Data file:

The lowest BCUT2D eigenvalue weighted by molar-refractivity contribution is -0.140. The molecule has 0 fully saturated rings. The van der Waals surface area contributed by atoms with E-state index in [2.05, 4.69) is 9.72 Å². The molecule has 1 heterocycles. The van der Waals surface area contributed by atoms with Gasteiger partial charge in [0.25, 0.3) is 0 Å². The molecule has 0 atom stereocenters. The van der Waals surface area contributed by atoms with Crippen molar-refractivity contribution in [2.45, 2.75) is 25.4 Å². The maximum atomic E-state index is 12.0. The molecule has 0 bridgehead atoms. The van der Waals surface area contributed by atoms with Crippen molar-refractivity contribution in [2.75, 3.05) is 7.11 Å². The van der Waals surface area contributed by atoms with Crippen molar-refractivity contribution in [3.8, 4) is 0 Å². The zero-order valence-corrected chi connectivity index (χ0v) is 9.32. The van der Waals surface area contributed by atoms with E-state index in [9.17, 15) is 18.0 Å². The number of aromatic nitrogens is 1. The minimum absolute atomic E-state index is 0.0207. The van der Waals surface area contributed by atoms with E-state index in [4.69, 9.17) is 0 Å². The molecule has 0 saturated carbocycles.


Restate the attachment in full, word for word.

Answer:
The lowest BCUT2D eigenvalue weighted by molar-refractivity contribution is -0.140. The molecule has 0 fully saturated rings. The van der Waals surface area contributed by atoms with E-state index in [2.05, 4.69) is 9.72 Å². The molecule has 1 heterocycles. The van der Waals surface area contributed by atoms with Gasteiger partial charge in [0.25, 0.3) is 0 Å². The molecule has 0 atom stereocenters. The van der Waals surface area contributed by atoms with Crippen molar-refractivity contribution in [2.45, 2.75) is 25.4 Å². The maximum atomic E-state index is 12.0. The molecule has 0 bridgehead atoms. The van der Waals surface area contributed by atoms with Crippen molar-refractivity contribution in [2.75, 3.05) is 7.11 Å². The van der Waals surface area contributed by atoms with Crippen molar-refractivity contribution in [3.8, 4) is 0 Å². The zero-order valence-corrected chi connectivity index (χ0v) is 9.32. The van der Waals surface area contributed by atoms with E-state index in [9.17, 15) is 18.0 Å². The number of aromatic nitrogens is 1. The minimum absolute atomic E-state index is 0.0207. The van der Waals surface area contributed by atoms with E-state index in [4.69, 9.17) is 0 Å². The molecule has 0 saturated carbocycles.